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Resignations at NUL: Setting the record straight



I resigned from the National University of Lesotho (NUL), in mid-January, 2018. Some two weeks ago, Vice-Chancellor Professor Nqosa Mahao, told Members of Parliament that he had accepted the resignation of a staff member who was leaving the NUL to join the University of Swaziland (UNISWA).

He said the staff member was leaving NUL because salaries were better at UNISWA. His utterances were heard by many others who followed parliament’s proceedings, via various media. Clearly, the VC was referring either to the resignation of another member of staff who might have also resigned, recently, or to mine.

Anyhow, following the VC’s utterances in parliament, friends and acquaintances approached me to say they’d heard that the VC was referring to my resignation. Although, as many say, all indications are that, the VC was referring to me, I find it difficult to believe that he was. Here’s why.
A couple of weeks after my resignation, VC asked that we meet, in his office. In that meeting, he asked me why I was leaving. I told him it was because the University committee he chairs (Academic Staff Appointments Committee, ASAC) had messed up Department of which I am member, by rejecting a recommendation not to renew contract of colleague who had disappeared, for about one week, leaving students unattended.

In our discussion, VC showed himself to be in full support of ASAC’s decision, and went to extent of saying things that were, patently, not true, to justify ASAC’s decision. In a nutshell, the reason we have been given, for keeping the colleague, is that, he has a PhD.
He then said (in our meeting, in his office) that, I was leaving because of better salaries. As I had done, at beginning of our meeting, I told him that, I was not leaving because of NUL’s bad salaries but because my Department had been messed up.

If I’d allowed money to influence my decision whether to stay at NUL or not, as is being suggested, I had, at least, two opportunities to do so in the past.
Principles aside, I am too old to be gallivanting around southern Africa in search of good pay. I have worked at NUL for many years, for poor pay, and I have accepted I am going to retire into poverty. I am going to be 61, in May, 2018.
With less than five years left on my productive life, I’d be utterly potty to think that, working for good pay in Swaziland, for two years, would change conditions that await me on retirement.

Overall, personally, I have been deeply disappointed by Professor Mahao’s vice-chancellorship. We are constantly being told that, his administration values people with PhD’s because of the image they give NUL.
This is justification for blocking removal of people such as our colleague. We all know having PhD, or being professor, is not always synonymous with productivity.

Staff have to be valued based on their attitude towards work and output, and not solely on their qualifications, or titles.
Work at NUL is on the shoulders of many dedicated Masters’ degrees holders. Yes, we’d all love them all to acquire PhD’s, but we should not make them feel small and unvalued when they don’t want PhD’s, or when acquiring PhD’s is not possible, for any one of many good reasons.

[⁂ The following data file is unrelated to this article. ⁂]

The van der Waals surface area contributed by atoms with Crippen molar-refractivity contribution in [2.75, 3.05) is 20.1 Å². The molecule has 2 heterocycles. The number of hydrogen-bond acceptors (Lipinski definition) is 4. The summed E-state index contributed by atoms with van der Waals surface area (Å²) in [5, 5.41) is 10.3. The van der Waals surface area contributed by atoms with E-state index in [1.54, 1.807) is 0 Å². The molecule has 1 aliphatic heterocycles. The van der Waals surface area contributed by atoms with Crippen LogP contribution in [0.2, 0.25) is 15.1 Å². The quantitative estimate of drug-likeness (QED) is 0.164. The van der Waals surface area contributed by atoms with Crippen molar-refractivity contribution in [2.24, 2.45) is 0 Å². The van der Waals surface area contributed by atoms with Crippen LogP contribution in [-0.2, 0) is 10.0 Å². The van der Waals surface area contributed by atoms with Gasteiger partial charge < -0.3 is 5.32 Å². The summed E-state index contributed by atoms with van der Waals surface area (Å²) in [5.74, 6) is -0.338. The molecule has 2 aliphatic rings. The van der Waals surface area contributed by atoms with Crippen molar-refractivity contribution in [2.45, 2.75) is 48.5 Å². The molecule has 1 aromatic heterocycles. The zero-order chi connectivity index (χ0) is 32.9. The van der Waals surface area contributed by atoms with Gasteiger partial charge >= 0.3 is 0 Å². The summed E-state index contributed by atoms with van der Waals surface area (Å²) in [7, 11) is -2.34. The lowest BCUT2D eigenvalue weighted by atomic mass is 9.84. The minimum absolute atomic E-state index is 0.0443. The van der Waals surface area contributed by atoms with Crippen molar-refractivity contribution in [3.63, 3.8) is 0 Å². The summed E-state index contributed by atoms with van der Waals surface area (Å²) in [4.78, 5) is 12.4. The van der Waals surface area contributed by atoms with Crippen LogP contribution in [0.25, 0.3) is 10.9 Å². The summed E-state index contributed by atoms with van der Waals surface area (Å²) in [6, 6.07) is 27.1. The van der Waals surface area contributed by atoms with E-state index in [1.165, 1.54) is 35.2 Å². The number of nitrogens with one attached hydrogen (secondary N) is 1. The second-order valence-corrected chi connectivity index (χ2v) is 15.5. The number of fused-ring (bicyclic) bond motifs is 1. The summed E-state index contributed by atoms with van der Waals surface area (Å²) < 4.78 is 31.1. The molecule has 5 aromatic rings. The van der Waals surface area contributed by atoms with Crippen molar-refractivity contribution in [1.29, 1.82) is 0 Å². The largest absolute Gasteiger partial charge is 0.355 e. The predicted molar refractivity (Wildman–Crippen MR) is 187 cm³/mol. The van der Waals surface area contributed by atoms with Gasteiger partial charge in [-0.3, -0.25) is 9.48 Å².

They are among people who risked their jobs, and contributed hard-earned money towards legal fees, from 2011 to 2014, to fight, when the LCD government tried to wreck NUL, to make way for portfolio universities, in which politicians have financial interests.

People who are ruled by better pay may find it hard to accept that I am not going to Swaziland because of better pay but because I would like to work in an environment that allows me to work. This is not the case at NUL, at present.
Financial conditions under which governments have forced the University fulfil its public obligations, are truly objectionable. I support all efforts to secure funding for University.

But that should not be done dishonestly, by misrepresenting staff’s reasons for resigning from the University, particularly, when that misrepresentation (i) intentionally presents others as mercenaries; and (ii) has effect of concealing maladministration as cause of discontent.
Vice Chancellor should tell stories of, not only those who are leaving NUL because of bad salaries, but also stories of staff who resign because of his administration.

It is very true that, currently, NUL’s problems have to do with a very small government subvention that governments have reduced even further, at every opportunity. But NUL’s problems also have to do with abilities, attitudes, and competencies of those placed in the institution’s key positions.

l In the interests of fairness, we have allowed Professor Mahao to respond to the issues raised in this article. thepost will carry his response next week.

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Rabale eyes Champions League glory



Lesotho women’s team captain Boitumelo Rabale has her eyes on winning her second CAF Women’s Champions League with Mamelodi Sundowns as the tournament gets underway this weekend.
The third edition of the prestigious women’s club football is scheduled for Ivory Coast from November 5-19, where eight clubs will battle it out to be crowned Queens of the continent.

“Queen”, as the Lesotho star is commonly known, was part of the Sundowns squad that was crowned champions of the inaugural edition of the tournament held in Egypt two years ago, becoming the first player from the Mountain Kingdom to taste Champions League success.
She has become one of the key players in Jerry Tshabalala’s squad having walked away with the Hollywoodbets Player of the Season in the previous campaign and currently leads the goal-scoring charts with 21 goals.

“It was exciting to win the CAF Women’s Champions League with Sundowns two years ago and in the process becoming the first player from Lesotho to do so,” Rabale said.

“I felt very lucky and honoured to make history. It gave me confidence to continue working hard and strive for more success with the club”
Sundowns head to the tournament as regional champions after clinching the COSAFA qualifiers to qualify for the continental showpiece, where they will kickstart their campaign against Tanzania’s JKT Queens on Sunday.

Rabale admitted that memories of losing the last final to AS FAR still haunts them, but they head to Ivory Coast a better team than in the last tournament.